Have you ever had a time when you were energized and excited about something?
I recently had a time in my life when I was so excited about the changes I was going through. Life had finally slowed down a bit. We were settling into our new house, our baby was born healthy and happy, we were getting to know some of our new neighbors who seemed to be as cool as we are, and our older kids were happy and settling into their new schools with new friends and activities.
My husband and I were set to go on 10 year anniversary vacation together, and I had recently started working out to get into shape for it.
I was also in a great period of personal and spiritual growth. We were attending church weekly, the kids were attending Awana and sharing with us how they were growing in our faith, and I was a part of a wonderful group of women that met weekly who were supportive, caring, loving, and encouraging to one another.
I could feel God’s blessings with each breath I took it seemed. And I was on an energized high because of it.
My husband however, was feeling winters blues. He was struggling with some extreme changes at work, feeling down on himself that he didn’t have the time to work out and get ready for the trip like he wanted, and didn’t have the support group like I was experiencing with my group of girlfriends.
He was experiencing the harshness of winter, while I was enjoying the fruitfulness of summer.
Reflecting on this time in our lives, when he was in a much different place than I, while we were still living in the same house and experiencing much of the same things in our home, I’ve come up with some things to refer to when this happens again, as it inevitably will.
- Recognize the seasonal difference.
It’s important to realize that your spouse is not experiencing the same things you are, and therefore is not in the same emotional place that you are in. When my husband would come home depressed after a long day of working in the Minnesota winter’s cold and being unsure of where things were headed with his career, it was hard for me not to share with him the high that I was on from my day of feeling God’s blessings. It would have been wrong for me to jump all over him with my happiness while he was feeling so blue. It was important for me to let him work through his feelings, while recognizing his need for support.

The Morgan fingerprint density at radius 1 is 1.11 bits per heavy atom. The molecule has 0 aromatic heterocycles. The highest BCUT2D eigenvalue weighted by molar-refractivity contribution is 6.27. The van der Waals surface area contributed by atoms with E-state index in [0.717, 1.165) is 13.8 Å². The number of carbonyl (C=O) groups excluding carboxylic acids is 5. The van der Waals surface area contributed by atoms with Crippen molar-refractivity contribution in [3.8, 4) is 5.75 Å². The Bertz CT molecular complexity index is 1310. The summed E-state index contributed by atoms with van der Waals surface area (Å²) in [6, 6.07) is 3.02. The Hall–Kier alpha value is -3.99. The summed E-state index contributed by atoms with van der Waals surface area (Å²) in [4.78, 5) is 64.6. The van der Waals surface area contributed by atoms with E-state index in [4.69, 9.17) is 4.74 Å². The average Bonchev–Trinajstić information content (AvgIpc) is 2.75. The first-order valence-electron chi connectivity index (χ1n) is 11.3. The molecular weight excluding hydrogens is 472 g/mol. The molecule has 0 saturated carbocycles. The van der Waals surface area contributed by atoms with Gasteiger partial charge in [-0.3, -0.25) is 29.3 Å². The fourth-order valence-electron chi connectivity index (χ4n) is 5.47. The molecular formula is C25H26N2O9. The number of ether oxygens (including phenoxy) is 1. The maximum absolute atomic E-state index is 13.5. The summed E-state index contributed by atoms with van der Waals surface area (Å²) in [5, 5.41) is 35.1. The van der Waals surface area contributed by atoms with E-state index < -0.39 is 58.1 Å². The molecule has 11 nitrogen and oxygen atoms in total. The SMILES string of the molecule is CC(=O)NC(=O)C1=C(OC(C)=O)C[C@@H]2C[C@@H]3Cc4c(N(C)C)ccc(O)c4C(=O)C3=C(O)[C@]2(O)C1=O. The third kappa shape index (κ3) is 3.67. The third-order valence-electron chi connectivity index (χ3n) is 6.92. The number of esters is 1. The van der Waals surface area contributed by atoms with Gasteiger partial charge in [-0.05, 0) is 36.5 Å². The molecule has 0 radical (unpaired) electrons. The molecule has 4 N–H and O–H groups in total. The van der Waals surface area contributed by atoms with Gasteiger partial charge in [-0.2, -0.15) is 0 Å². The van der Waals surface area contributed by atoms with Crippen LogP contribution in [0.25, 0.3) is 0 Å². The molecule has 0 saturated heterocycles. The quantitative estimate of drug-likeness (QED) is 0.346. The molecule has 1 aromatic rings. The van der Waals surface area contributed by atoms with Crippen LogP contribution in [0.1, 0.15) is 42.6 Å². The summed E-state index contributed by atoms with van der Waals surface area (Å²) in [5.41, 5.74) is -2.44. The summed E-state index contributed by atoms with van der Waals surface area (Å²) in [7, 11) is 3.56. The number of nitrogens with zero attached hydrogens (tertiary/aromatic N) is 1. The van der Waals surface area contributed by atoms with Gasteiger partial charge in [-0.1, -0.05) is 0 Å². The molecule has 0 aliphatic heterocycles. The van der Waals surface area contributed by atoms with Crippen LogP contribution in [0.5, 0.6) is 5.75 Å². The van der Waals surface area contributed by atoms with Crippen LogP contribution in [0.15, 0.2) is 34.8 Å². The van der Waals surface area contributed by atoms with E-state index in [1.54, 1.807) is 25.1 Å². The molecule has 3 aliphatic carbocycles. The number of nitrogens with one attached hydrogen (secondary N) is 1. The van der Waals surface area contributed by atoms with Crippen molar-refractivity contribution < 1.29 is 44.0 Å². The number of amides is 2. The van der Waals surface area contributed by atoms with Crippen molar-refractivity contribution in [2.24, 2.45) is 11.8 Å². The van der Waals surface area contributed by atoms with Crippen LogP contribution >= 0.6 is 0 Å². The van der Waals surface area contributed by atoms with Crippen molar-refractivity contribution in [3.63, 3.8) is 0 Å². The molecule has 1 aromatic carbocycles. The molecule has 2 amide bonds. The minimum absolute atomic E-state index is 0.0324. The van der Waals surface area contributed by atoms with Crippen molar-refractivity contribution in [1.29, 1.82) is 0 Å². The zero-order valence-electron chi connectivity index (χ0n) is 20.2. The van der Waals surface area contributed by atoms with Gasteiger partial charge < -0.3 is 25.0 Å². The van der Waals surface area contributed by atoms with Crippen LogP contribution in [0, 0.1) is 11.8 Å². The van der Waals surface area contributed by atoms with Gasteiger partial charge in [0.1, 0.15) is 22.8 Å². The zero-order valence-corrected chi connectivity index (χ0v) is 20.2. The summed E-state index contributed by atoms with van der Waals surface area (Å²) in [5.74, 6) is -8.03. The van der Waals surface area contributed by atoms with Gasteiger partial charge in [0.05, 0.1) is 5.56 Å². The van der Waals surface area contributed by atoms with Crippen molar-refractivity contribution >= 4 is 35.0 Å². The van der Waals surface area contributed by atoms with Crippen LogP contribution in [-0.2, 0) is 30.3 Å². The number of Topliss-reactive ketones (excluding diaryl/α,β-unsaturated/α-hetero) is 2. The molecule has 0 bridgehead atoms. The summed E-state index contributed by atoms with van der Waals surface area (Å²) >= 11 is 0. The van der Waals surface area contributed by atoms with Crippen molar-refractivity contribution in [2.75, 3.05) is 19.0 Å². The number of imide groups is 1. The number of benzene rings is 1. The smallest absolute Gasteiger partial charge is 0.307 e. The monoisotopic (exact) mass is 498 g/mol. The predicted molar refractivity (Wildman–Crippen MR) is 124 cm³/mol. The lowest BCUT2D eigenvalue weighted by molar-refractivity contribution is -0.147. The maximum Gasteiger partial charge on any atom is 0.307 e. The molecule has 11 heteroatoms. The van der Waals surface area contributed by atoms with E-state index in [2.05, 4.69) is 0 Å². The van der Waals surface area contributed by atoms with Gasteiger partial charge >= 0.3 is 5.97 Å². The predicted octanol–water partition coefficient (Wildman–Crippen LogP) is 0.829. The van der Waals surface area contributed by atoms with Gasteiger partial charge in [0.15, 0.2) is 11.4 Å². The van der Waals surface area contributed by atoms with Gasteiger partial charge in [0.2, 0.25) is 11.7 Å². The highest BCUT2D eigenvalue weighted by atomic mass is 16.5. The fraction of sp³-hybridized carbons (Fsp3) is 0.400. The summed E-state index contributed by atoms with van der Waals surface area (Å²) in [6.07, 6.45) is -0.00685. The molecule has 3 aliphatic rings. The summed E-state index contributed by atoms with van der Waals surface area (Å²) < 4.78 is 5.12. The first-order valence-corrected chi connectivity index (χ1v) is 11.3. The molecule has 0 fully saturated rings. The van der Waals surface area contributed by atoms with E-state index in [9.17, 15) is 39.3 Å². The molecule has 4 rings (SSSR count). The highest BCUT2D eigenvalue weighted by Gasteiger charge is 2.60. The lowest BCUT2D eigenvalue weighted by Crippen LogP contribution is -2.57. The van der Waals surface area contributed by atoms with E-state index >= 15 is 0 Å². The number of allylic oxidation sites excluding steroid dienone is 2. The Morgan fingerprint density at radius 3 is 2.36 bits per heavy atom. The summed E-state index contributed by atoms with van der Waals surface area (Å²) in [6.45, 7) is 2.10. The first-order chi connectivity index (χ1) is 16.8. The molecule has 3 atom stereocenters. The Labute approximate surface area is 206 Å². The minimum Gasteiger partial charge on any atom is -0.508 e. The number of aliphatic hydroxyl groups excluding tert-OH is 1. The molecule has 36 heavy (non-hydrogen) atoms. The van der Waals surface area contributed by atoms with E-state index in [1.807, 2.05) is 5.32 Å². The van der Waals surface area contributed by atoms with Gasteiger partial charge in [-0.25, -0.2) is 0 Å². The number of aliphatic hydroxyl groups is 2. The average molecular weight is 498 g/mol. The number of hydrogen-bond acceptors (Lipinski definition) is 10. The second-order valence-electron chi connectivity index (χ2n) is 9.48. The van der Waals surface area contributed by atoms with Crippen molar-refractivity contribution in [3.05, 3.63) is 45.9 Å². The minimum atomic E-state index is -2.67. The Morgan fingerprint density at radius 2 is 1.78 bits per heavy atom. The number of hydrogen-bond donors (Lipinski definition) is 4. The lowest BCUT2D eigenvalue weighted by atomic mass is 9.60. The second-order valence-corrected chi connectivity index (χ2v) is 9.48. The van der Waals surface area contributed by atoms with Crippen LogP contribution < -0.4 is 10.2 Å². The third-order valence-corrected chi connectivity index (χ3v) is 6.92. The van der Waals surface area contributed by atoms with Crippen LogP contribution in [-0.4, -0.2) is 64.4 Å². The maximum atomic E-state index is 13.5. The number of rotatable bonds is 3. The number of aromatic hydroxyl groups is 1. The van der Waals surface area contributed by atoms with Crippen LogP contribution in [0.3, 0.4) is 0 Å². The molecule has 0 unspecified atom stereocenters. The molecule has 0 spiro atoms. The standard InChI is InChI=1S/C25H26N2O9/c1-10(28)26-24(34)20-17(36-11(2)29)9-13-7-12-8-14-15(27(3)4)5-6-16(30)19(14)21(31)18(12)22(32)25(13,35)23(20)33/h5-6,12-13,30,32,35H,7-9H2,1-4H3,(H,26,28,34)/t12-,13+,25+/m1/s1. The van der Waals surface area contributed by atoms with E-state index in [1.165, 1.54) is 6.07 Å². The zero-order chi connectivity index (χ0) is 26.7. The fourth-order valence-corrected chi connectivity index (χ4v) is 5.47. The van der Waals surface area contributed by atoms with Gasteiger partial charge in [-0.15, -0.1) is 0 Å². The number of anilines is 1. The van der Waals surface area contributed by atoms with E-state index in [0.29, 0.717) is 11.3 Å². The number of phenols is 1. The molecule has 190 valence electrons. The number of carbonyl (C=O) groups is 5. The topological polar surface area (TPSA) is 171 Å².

- Don’t let their feelings dictate how you feel.
While he was blue and depressed, it was difficult for me not to feel upset or angry when he didn’t have the energy to see the good we had going for us just then. It was also difficult for me to remember that just because he was feeling down, that didn’t mean that I had to start feeling down as well. It’s important to respectfully hold onto your own happiness even while your partner is feeling anything but.
- Pray for your spouse
The importance of praying for your spouse will never change. Its a powerful thing when you pray for someone, and praying for your spouse is extremely important to be included in your daily devotions.
- Support them where they are
Listening to my husband is one of the most supportive things I can do for him. He isn’t usually a talker, especially about his feelings and frustrations, but once he is ready to talk to me and talk out his concerns, usually he is able to better work through them. I think most men aren’t known to be the talkers in their relationships, they are more comfortable finding ways to ‘fix’ other peoples problems rather than talk through their own. I on the other hand, as I think may be the case with most women, find that I can work through things better when I am bouncing them off of people I trust. If my husband isn’t able to help me through something, I have a few dear girlfriends who I know I can call up and talk through things with, who will be gracious and humble, and not cast judgement on me as we talk through the struggles at hand, and hopefully find some peace.
Sometimes it can be difficult to recognize life’s seasons for what they are, and remember that they are ever changing. Having a spouse who is there to support you and love you through winter can sometimes make all the difference moving into spring or summer.